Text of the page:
The crisis was a visceral reminder of the costliness of underestimating liquidity needs. It is notable that more central banks reported problems with the liquidity of their reserves than the level per-se.[21] The tranching of reserves into distinct liability-immunizing and riskier investment portfolios requires careful calibration–too few resources in the former will result in the less liquid, procyclical risk exposures in the latter having to be sold at the worst time to make up the shortfall. And it is easier said than done, reflecting the inherent uncertainties in estimating tail risk and regime-shifting variables like market liquidity, which standard risk management techniques struggle to accommodate. But just as refining estimates of reserve adequacy has attracted renewed attention since the crisis,[22] so too there is need for reserve managers to strengthen their analysis of time-varying microstructure conditions in the asset classes in which they invest.[23]

Procyclical Risk Management

The crisis revealed considerable mechanical reliance on inputs that tightly covary with the economic cycle–credit ratings, CDS spreads and price volatility–in driving the risk management and portfolio rebalancing actions of reserve managers. While these data can serve as useful inputs for the market surveillance activities of central banks, their application in a reserve management context requires careful consideration. Mechanistic reliance on credit ratings can lead to forced selling in stressed market conditions and unintentionally increase concentration risk in the remainder of the portfolio. Alternative approaches have included the following: using threshold breaches to trigger risk reviews rather than involuntary selling;[24] combining procyclical indicators like credit ratings and CDS spreads with various other (slower moving) inputs in the risk management and benchmarking process; and spreading asset sales across a rating corridor rather than concentrating sales at a single binary threshold. More generally, risk management should ideally have a forward-looking orientation. This is where stress testing and scenario analysis can be helpful in reducing the scope for unpleasant surprises and ameliorating purely reactive portfolio adjustments.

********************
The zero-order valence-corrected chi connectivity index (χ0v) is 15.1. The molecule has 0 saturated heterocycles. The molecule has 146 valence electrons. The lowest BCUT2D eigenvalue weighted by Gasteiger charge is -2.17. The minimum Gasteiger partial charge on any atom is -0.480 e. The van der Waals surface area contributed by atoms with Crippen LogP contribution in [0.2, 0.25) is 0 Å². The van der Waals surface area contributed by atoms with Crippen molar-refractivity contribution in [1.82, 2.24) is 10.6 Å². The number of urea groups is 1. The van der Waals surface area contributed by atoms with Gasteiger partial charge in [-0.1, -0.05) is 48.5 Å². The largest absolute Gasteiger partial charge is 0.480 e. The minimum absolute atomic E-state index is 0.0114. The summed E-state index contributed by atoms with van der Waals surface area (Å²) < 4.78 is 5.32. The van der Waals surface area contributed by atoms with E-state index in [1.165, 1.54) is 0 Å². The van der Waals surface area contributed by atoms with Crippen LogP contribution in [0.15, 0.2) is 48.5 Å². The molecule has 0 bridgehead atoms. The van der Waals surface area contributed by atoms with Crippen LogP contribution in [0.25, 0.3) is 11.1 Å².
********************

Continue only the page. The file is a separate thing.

Duration Targets

When duration targets are frequently set on the basis of fixed return objectives–as surveys have reported[25]–this can perversely lead to maximum risk taking when spreads are tightest and bond yields lowest. Where possible, the term structure of liabilities should feature as the key determinant of duration exposure,[26] with return targets periodically reset in the context of prevailing risk-free yields to reduce the pressure on reserve managers to reach for yield–action that might expose the institution to risks it is ill-suited to bear.

Leaning Against the Wind in Reserve Currencies

Finally, though the conservative orientation of many reserve managers constrains their ability to lean against trends in risk assets, the public policy case for leaning into persistent flow imbalances in reserve currencies may well be stronger. For instance, a wide cross currency basis emanating from imbalanced market conditions (i.e. one-way flows)[27]–such as that seen most notably in the Japanese yen in recent years owing to domestic institutional hedging of foreign assets–can see hedging costs become so prohibitive they prompt investors and corporations to run unhedged currency risk, even if they are not well equipped to deal with the possible consequences. By leaning into a widening basis, reserve managers stand to both harvest additional yield in reserve currencies, and play a constructive role in rebalancing the market, thus encouraging the prudent hedging of cross-border capital flows. [28]

Concluding Remarks